« I am but an artisan, not an artist » Albert Gilles (1895-1979)
The repoussé metalworks of Albert Gilles that can be found in Moncton’s Our Lady of Assumption cathedral share the humility of their ‘’artisan’’. By the subtility of their placement and the tone of their colors, they seem to say : ‘’We are only ornaments, not works of art’’. Indeed, these pieces integrated themselves so seamlessly in the decor that their origin was forgotten to the erosion of time. However, when we realize the richness of the details of these metal sheets, we understand that their value is too important to stay unknown. Hence, the MR21 interpretation center has been reconnecting with the Albert Gilles Copper Art Museum, in Québec. Three generations of Gilles still conserve the artistic heritage of this Paris born man who lived his life in North America. Decorator and metalworker specialist of the repoussé technique, artisan or artist depending on the perspective, Gilles gave the Assumption cathedral the sixteen plates of the communion table, the eight plates and the cover of the baptistery, the beautiful central lamp of the sanctuary and probably many other pieces that are impossible to identify with certainty. Let’s take a look at the exceptional know-how that they display.
In the field of metalworking, the repoussé technique consists in creating a three dimensional image on the front of a sheet of metal by applying a pressure – with or without heat – on the back of it with the help of different tools. The metal sheet may be worked on a specialized surface that offers a certain resistance, but not too much, or with no support at all. Practiced on malleable metals such as gold, silver or copper, this technique may be combined with others to create a multitude of esthetic or common objects. Among these other techniques, repoussé is not to be confused with repoussage, which is practiced on a rotating piece of metal, a bit like pottery. In itself, it is strictly manual and does not take away any material from the worked piece. In this sense, repoussé is similar to a technique called chasing, but chasing works the metal from the front, not the back. While they are often used together, metalworkers agree that repoussé is much harder. On top of patience and precision, repoussé requires great spatial visualization abilities to work from the back, without directly seeing the side that is exposed to the public. Maybe that’s partly why so few artists practice it despite the technique being at least 5000 years old.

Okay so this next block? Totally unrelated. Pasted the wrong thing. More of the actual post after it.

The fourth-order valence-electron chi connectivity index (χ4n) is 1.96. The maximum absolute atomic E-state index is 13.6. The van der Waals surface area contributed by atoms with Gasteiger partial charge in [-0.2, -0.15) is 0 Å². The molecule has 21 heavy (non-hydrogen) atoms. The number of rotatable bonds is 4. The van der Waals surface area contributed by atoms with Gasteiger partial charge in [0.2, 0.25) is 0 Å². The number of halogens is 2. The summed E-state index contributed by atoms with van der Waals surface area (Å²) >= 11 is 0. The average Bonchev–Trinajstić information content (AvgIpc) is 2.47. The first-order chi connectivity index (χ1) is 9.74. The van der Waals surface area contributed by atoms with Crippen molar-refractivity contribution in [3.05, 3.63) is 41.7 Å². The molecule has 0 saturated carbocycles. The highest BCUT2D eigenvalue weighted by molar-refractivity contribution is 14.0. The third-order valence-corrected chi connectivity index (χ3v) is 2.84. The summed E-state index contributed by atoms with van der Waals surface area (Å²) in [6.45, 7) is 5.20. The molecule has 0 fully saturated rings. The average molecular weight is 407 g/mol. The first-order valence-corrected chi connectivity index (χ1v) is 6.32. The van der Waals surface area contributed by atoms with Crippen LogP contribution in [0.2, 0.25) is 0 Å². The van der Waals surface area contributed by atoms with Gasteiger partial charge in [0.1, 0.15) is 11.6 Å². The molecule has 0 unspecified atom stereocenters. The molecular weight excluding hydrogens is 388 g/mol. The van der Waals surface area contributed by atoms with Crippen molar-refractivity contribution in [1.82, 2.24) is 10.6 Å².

Indeed, vestiges of this technique were found in most of Antiquity’s cultures. For example, the funerary mask of the famous pharaoh Tuthankamun was almost entirely crafted of a single sheet of repoussé gold. Although it is usually a precision technique for small/medium scale projects, the largest structure ever built of repoussé was the Statue of Liberty, in 1878. It consists of 300 large sheets of 2,37-millimeter-thick copper, all formed by hand. In the middle of the age of steel, sky-scrapers, the Eiffel Tower and International Expositions, metalworking in general was having one of its finest hours when Albert Gilles was born in Paris in 1895.
It was his aunt that first introduced Gilles to metalworking and the repoussé technique when he was barely twelve. He continued to perfect his talents with art courses while taking business classes by day. Injured to his right hand by a bombshell during World War I, he was lucky enough to heal and take up metalworking again as a hobby while he became a professional interior decorator/designer. Nonetheless, planning the layout of private and public spaces allowed him to easily highlight his talents and create artworks for his clients’ decors. By doing so, Albert Gilles was able to slowly leave his profession behind and his metalworking became a true artistic vocation. Indeed, after distinguishing himself at the Salon des artistes décorateurs de Paris in 1925/26, he decided to continue his career in North America.